Option 1: Do Nothing
Many individuals are what is known as “judgement-proof.” This means they have income from welfare, old age pension, or the Canada Pension Plan.
This type of income is next to impossible to garnishee, and in some cases, the law prohibits a garnishee. Many collectors will still contact these debtors, but there is nothing they can do to enforce collection. They can only verbally press the debtor for payment.
Often, setting up an unlisted telephone number will prevent calls, but be warned, a persistent creditor may be able to find an unlisted phone number.
Option 2: Negotiate a Compassionate Write-off With Your Creditors
You can have someone write to the debt collectors explaining your situation and the impossibility for you to repay your debt.
Often, elderly people or individuals with a terminal health condition, who have little income and few assets, may approach creditors and ask that they forgive or abandon their outstanding debts.
This should be done in writing and all creditors should respond in writing.
If the creditor writes off the debt, your good credit rating will be lost.
Debt owed to the Canada Revenue Agency can in some cases be reduced on compassionate grounds. The CRA enacted fairness provisions in 1991 to allow for the cancellation, reduction, or waiver of certain penalties and interest owed.
Usually, exceptions are made when a debt is incurred due to circumstances beyond someone’s control, such as –
Natural or human-made disasters, such as flood or fire;
Civil disturbance or disruptions in services, such as a postal strike;
Serious illness or accident;
Serious emotional or mental distress, such as the death of an immediate family member.
Option 3: Use Your Assets
If you have assets with some significant equity, such as a home or a car, you may be able to use these to get control of your debt.
For example, you could get a loan on your home that is sufficient to pay off your debts. You could be saving a considerable amount of money on interest if you pay off high-interest credit card debt in return for lower-cost debt.
If you have a car, consider selling it, paying off your debts, and buying a cheaper car. Be careful though! You don’t want to buy a “cheaper” car that will cost you a fortune in repair costs.
Option 4: Get a Second Job
Use the money from this job only to pay off your debts. Make a list of all your debts, noting the interest rates. Pay off the debts with the highest rates first and work your way down the list.
Option 5: Put Your Credit Cards on Hold
One of the best steps to take to get out of debt is to immediately stop using credit cards. At the very least, destroy all your cards, keeping just one for emergencies.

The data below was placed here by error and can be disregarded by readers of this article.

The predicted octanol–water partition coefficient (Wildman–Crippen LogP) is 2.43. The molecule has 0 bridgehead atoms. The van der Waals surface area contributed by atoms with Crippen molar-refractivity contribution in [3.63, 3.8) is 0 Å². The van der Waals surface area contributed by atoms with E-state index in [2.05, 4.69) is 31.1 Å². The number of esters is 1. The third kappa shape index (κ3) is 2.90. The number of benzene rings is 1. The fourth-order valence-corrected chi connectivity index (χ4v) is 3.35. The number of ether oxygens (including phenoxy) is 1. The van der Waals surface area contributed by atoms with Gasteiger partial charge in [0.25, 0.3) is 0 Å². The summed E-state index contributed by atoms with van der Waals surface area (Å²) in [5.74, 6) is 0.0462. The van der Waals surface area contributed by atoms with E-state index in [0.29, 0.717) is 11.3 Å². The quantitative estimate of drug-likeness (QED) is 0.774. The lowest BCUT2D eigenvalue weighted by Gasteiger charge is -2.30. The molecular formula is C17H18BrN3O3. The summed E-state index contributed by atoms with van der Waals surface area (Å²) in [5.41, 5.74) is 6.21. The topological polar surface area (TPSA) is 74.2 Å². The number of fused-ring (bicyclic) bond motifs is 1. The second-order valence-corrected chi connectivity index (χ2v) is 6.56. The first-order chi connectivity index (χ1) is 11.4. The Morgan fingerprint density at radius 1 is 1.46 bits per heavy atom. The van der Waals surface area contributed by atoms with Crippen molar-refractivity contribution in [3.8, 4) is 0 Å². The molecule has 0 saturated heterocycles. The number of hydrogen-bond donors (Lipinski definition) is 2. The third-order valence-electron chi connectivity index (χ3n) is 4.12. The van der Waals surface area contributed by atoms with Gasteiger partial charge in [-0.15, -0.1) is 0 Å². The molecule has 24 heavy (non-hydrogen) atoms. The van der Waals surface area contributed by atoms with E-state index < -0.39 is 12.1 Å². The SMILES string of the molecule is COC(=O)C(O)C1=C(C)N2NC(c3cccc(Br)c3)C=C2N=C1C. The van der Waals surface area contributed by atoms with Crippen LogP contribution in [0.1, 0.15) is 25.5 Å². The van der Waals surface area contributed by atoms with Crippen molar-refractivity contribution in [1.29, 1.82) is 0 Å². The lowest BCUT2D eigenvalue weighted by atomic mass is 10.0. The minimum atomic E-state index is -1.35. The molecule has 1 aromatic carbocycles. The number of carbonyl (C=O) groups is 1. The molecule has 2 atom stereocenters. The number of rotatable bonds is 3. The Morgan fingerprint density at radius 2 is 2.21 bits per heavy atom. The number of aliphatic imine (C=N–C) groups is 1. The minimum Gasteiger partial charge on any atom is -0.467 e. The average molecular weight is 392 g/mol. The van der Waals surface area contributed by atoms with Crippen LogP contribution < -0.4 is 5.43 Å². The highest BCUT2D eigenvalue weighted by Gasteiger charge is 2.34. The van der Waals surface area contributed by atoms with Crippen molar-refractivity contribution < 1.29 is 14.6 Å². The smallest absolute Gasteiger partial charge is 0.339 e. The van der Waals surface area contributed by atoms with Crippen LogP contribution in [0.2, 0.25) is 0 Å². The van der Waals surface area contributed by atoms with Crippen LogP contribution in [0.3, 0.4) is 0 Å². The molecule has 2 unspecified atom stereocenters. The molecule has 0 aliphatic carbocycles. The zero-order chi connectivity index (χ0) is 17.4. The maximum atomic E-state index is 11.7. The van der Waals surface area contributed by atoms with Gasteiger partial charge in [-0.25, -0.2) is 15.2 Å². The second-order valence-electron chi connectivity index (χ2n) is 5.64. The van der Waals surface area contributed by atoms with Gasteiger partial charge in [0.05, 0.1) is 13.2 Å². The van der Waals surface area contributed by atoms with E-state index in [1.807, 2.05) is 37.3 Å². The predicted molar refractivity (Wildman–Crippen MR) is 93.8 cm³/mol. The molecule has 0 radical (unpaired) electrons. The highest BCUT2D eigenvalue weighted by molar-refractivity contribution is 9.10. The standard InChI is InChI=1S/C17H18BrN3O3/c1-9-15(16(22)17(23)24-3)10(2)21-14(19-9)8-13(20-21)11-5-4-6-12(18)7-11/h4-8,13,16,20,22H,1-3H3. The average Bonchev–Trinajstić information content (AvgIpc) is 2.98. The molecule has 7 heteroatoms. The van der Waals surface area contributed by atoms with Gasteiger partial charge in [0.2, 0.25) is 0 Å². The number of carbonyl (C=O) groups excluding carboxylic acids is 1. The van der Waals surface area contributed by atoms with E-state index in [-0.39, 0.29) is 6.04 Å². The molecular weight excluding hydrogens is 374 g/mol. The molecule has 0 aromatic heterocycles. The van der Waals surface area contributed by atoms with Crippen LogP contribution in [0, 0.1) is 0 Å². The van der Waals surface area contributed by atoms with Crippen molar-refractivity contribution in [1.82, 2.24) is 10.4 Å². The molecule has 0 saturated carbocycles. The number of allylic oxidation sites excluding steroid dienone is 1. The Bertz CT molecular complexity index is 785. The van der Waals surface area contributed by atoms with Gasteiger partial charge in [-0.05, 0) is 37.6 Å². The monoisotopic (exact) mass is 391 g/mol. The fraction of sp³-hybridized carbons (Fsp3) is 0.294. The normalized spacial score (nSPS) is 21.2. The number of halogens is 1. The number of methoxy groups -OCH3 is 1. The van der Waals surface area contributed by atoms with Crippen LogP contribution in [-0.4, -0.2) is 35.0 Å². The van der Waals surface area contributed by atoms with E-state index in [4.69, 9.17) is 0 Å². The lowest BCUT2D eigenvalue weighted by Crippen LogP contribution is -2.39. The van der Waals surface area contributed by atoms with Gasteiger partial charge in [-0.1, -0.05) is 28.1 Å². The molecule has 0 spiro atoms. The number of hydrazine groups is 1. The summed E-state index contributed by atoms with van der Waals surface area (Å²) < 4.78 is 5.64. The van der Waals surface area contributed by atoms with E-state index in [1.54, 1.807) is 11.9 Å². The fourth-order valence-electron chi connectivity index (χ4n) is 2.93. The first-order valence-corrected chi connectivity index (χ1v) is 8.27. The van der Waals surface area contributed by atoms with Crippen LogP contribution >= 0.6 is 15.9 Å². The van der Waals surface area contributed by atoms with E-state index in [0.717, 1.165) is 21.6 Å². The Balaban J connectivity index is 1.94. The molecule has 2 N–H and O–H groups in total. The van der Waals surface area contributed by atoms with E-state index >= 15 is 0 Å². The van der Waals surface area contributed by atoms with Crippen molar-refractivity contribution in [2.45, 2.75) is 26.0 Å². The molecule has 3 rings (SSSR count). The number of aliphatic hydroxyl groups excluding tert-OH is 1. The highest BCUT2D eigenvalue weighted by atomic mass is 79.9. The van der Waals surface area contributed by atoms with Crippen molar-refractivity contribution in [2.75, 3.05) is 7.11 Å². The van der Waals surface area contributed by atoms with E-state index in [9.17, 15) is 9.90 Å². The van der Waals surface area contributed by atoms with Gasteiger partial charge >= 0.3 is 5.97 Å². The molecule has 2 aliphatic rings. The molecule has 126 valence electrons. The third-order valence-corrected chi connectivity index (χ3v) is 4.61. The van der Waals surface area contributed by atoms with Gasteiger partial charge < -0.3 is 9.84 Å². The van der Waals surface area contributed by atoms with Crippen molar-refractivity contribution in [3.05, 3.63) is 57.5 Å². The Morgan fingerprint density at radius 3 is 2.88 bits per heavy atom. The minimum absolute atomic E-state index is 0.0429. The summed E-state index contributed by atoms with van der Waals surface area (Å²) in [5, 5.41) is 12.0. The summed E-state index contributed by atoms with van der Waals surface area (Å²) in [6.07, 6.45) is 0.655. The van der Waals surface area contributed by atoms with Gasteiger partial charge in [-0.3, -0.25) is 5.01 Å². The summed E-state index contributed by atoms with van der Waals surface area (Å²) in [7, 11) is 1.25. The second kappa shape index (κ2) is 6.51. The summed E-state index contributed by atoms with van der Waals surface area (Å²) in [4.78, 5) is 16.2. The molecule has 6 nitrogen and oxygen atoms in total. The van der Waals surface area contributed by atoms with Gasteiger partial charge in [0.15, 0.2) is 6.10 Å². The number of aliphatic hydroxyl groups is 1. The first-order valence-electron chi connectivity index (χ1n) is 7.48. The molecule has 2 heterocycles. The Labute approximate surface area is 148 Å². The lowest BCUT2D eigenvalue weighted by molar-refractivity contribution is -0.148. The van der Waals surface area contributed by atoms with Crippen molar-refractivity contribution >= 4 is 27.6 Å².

Option 6: Get a Consolidation Loan
A consolidation loan can make lots of sense. Get a loan from your bank or credit union to pay off all your many debts so you have just one payment to make. The new loan usually has a smaller payment and a lower interest rate.
Option 7: Cut Back on Expenses
You will be surprised at how much money can be saved if you cut back on certain activities such as smoking, buying coffee from the coffee shop every day, or eating out.
Option 8: Use a Credit Counsellor
Credit counsellors can assist you in acquiring the discipline you need to get control of your debt. Don’t assume that just because you have used a credit counsellor you will get a better credit than if you declare bankruptcy. In most cases, using a credit counsellor will be much more expensive than declaring bankruptcy.
Option 9: Use Your Province’s Orderly Payment of Debt System
Residents of some provinces (AB, NS, PEI, SK) can apply for a consolidation order. This provision of the Bankruptcy and Insolvency Act allows you to pay off your debts, usually over a three-year period, and clears you from creditor harassment and wage garnishment.
In some cases you can make a proposal to your creditors to set up a payment plan that will allow you to pay your creditors in an orderly way and thus help preserve your credit rating.
This operates similar to a debt consolidation loan except you do not borrow the money to pay off your creditors.
In an informal proposal, you may be able to pay less than 100 cents on the dollar. For example, a relative may be willing to pay a lump sum to the creditor, of say, 50 percent of the amount owed in order for the balance of the debt to be written off.
This works best when there are very few creditors. This should be done in writing and all creditors should respond in writing. You will lose your good credit rating.
Option 11: File a Consumer Proposal Under the Bankruptcy and Insolvency Act
Under the Bankruptcy and Insolvency Act, a bankruptcy trustee files a consumer proposal or an arrangement between you and your creditors to have you pay off only a portion of your debts, extend the time you have to pay off the debt, or provide some combination of both.
To qualify for a personal proposal, your creditors must be better off under a proposal than if you go bankrupt. Proposals have a number of advantages for the debtor who is under a great deal of pressure from his creditors.
Option 12: File for Bankruptcy
Filing bankruptcy is the ultimate solution to taking control of your debt. Once you have gone bankrupt, by law, creditors cannot take any action against you to collect any unsecured debt.
Creditors are also prohibited from seizing your assets and garnisheeing your wages. Bankruptcy allows you to get rid of your debt, and, in most cases, keep your assets.
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